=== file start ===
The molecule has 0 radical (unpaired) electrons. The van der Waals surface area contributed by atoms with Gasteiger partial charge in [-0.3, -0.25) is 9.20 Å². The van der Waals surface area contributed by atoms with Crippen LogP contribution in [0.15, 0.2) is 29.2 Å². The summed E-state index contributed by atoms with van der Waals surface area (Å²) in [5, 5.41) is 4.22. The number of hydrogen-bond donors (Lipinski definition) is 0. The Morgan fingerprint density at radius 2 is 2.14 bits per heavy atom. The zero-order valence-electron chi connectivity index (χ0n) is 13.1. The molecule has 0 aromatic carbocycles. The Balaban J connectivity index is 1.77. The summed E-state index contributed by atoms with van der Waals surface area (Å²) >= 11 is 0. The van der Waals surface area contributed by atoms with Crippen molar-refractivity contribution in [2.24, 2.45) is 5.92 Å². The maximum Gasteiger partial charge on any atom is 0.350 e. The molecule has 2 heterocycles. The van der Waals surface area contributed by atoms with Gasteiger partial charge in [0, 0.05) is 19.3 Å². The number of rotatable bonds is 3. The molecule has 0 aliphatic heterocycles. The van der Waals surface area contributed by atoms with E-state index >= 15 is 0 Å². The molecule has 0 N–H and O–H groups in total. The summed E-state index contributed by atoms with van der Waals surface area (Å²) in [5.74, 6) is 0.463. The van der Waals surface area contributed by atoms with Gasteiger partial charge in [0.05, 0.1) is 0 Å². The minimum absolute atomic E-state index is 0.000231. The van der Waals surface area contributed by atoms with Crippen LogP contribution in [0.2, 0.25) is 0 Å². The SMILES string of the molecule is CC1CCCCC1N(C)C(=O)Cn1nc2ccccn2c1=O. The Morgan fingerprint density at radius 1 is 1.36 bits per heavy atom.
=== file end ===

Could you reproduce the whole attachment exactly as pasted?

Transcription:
The molecule has 0 radical (unpaired) electrons. The van der Waals surface area contributed by atoms with Gasteiger partial charge in [-0.3, -0.25) is 9.20 Å². The van der Waals surface area contributed by atoms with Crippen LogP contribution in [0.15, 0.2) is 29.2 Å². The summed E-state index contributed by atoms with van der Waals surface area (Å²) in [5, 5.41) is 4.22. The number of hydrogen-bond donors (Lipinski definition) is 0. The Morgan fingerprint density at radius 2 is 2.14 bits per heavy atom. The zero-order valence-electron chi connectivity index (χ0n) is 13.1. The molecule has 0 aromatic carbocycles. The Balaban J connectivity index is 1.77. The summed E-state index contributed by atoms with van der Waals surface area (Å²) >= 11 is 0. The van der Waals surface area contributed by atoms with Crippen molar-refractivity contribution in [2.24, 2.45) is 5.92 Å². The maximum Gasteiger partial charge on any atom is 0.350 e. The molecule has 2 heterocycles. The van der Waals surface area contributed by atoms with Gasteiger partial charge in [0, 0.05) is 19.3 Å². The number of rotatable bonds is 3. The molecule has 0 aliphatic heterocycles. The van der Waals surface area contributed by atoms with E-state index >= 15 is 0 Å². The molecule has 0 N–H and O–H groups in total. The summed E-state index contributed by atoms with van der Waals surface area (Å²) in [5.74, 6) is 0.463. The van der Waals surface area contributed by atoms with Gasteiger partial charge in [0.05, 0.1) is 0 Å². The minimum absolute atomic E-state index is 0.000231. The van der Waals surface area contributed by atoms with Crippen LogP contribution in [0.2, 0.25) is 0 Å². The SMILES string of the molecule is CC1CCCCC1N(C)C(=O)Cn1nc2ccccn2c1=O. The Morgan fingerprint density at radius 1 is 1.36 bits per heavy atom.